of disability, a claimant must be disabled as defined by the Social Security Act and the
Regulations promulgated thereunder.6 The Regulations define “disabled” as “the
inability to do any substantial gainful activity by reason of any medically determinable
The “Regulations” promulgated under the Social Security Act are listed in 20 C.F.R.
Parts 400 to 499, revised as of April 1, 2007.
physical or mental impairment which can be expected to result in death or which has
lasted or can be expected to last for a continuous period of not less than twelve (12)
months.” 20 C.F.R. § 404.1505(a). To establish an entitlement to disability benefits,
a claimant must provide evidence about a “physical or mental impairment” that “must
result from anatomical, physiological, or psychological abnormalities which can be
shown by medically acceptable clinical and laboratory diagnostic techniques.” 20
C.F.R. § 404.1508.
The Regulations provide a five-step process for determining whether a claimant
is disabled. 20 C.F.R. § 404.1520(a)(4)(i-v). The Commissioner must determine in
whether the claimant is currently employed;
whether the claimant has a severe impairment;
whether the claimant’s impairment meets or equals an impairment listed
by the Commissioner;
whether the claimant can perform his or her past work; and
whether the claimant is capable of performing any work in the national
Pope v. Shalala, 998 F.2d 473, 477 (7th Cir. 1993) (citing to formerly applicable
C.F.R. section), overruled on other grounds by Johnson v. Apfel, 189 F.3d 561, 56263 (7th Cir. 1999); accord McDaniel v. Bowen, 800 F.2d 1026, 1030 (11th Cir. 1986).
The sequential analysis goes as follows:
Once the claimant has satisfied steps One and Two, she will automatically be
found disabled if she suffers from a listed impairment. If the claimant does not
have a listed impairment but cannot perform her work, the burden shifts to the
[Commissioner] to show that the claimant can perform some other job.
Pope, 998 F.2d at 477; accord Foote v. Chater, 67 F.3d 1553, 1559 (11th Cir. 1995).
The Commissioner must further show that such work exists in the national economy
in significant numbers. Id.
After consideration of the entire record, the ALJ made the following findings:
Mr. Foster met the insured status requirements of the Social Security Act
through December 31, 2011.
He had not engaged in substantial gainful activity since May 5, 2009, the
alleged disability onset date.
He had the following severe impairments: chronic obstructive pulmonary
disease and degenerative disc disease.
He did not have an impairment or combination of impairments that met
or medically equaled one of the listed impairments in 20 C.F.R. Part 404,
Subpart P, Appendix 1.
He had the residual functioning capacity (“RFC”) to perform a range of
light work. He was further limited to never climbing ropes, ladders, or
scaffolds and occasionally climbing ramps, climbing stairs, and crawling.
All other postural activities were limited to frequent. He should avoid
concentrated exposure to extreme cold, extreme heat, humidity,
vibrations, and fumes (such as odors, dusts, gases, and poorly ventilated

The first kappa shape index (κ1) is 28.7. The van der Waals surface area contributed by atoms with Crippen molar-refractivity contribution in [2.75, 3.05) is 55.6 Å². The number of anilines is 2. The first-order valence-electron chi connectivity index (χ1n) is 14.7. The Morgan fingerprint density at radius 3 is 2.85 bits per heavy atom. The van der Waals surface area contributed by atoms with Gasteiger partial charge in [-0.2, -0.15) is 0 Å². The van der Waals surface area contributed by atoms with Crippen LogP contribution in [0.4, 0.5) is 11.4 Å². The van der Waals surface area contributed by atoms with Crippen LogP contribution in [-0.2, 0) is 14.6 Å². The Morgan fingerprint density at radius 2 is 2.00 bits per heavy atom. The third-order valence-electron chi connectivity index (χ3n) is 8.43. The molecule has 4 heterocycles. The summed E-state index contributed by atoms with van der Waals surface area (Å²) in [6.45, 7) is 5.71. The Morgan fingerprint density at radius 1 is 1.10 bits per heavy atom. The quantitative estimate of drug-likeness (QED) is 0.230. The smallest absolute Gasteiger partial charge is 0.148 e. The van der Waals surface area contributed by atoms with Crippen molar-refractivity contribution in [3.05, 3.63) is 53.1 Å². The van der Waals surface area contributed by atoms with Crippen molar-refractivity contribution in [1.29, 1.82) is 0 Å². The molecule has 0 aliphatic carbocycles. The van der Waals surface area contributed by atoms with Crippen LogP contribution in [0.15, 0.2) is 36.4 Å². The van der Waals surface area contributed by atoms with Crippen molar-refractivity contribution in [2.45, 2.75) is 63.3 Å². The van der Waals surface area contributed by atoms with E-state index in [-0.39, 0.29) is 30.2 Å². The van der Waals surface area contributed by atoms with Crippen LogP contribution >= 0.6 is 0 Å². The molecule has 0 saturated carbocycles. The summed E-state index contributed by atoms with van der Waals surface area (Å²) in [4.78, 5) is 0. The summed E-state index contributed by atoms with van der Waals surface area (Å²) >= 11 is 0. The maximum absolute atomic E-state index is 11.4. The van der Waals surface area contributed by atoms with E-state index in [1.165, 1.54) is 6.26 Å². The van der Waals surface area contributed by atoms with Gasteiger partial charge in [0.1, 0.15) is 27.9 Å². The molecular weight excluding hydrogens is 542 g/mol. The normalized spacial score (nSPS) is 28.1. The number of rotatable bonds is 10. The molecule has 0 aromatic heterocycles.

areas). He should avoid all exposure to hazards, such as unprotected
He was unable to perform any past relevant work.
He was born on [date redacted by court], 1959, and was 46 years old,
which is defined as a younger individual age 18-49, on the alleged
disability onset date. He subsequently changed age category to closely
approaching advanced age.
He had a marginal education and was able to communicate in English.
Transferability of job skills was not material to the determination of
disability because using the Medical-Vocational Rules as a framework
supported a finding that he was “not disabled,” whether or not he had
transferable job skills.
Considering his age, education, work experience, and residual
functioning capacity, there were jobs that existed in significant numbers
in the national economy that he could perform.
He had not been under a disability, as defined in the Social Security Act,
from January 17, 2006, through the date of this decision.
The court may only reverse a finding of the Commissioner if it is not supported
by substantial evidence. 42 U.S.C. § 405(g). “This does not relieve the court of its
responsibility to scrutinize the record in its entirety to ascertain whether substantial
evidence supports each essential administrative finding.” Walden v. Schweiker, 672
F.2d 835, 838 (11th Cir. 1982) (citing Strickland v. Harris, 615 F.2d 1103, 1106 (5th
Cir. 1980)).7 However, the court “abstains from reweighing the evidence or
substituting its own judgment for that of the [Commissioner].” Id. (citation omitted).
Mr. Foster urges this court to reverse the Commissioner’s decision to deny him
benefits on several grounds. These include the significant weight the ALJ gave to the
non-examining physician’s opinion and the ALJ’s decision to discredit Mr. Foster’s
credibility. Mr. Foster also notes, however, that he submitted new, clinical evidence
to the Appeals Council (“AC”) revealing arthritis in his knee. He complains that the
Appeals Council ratified the ALJ’s decision without adequately evaluating this
evidence. The court agrees with Mr. Foster’s last argument and accordingly will
remand this case.
The Appeals Council Inadequately Reviewed Mr. Foster’s New Evidence.
After the ALJ’s decision, Mr. Foster submitted new evidence to the AC
regarding his disability. In his brief, he elaborated: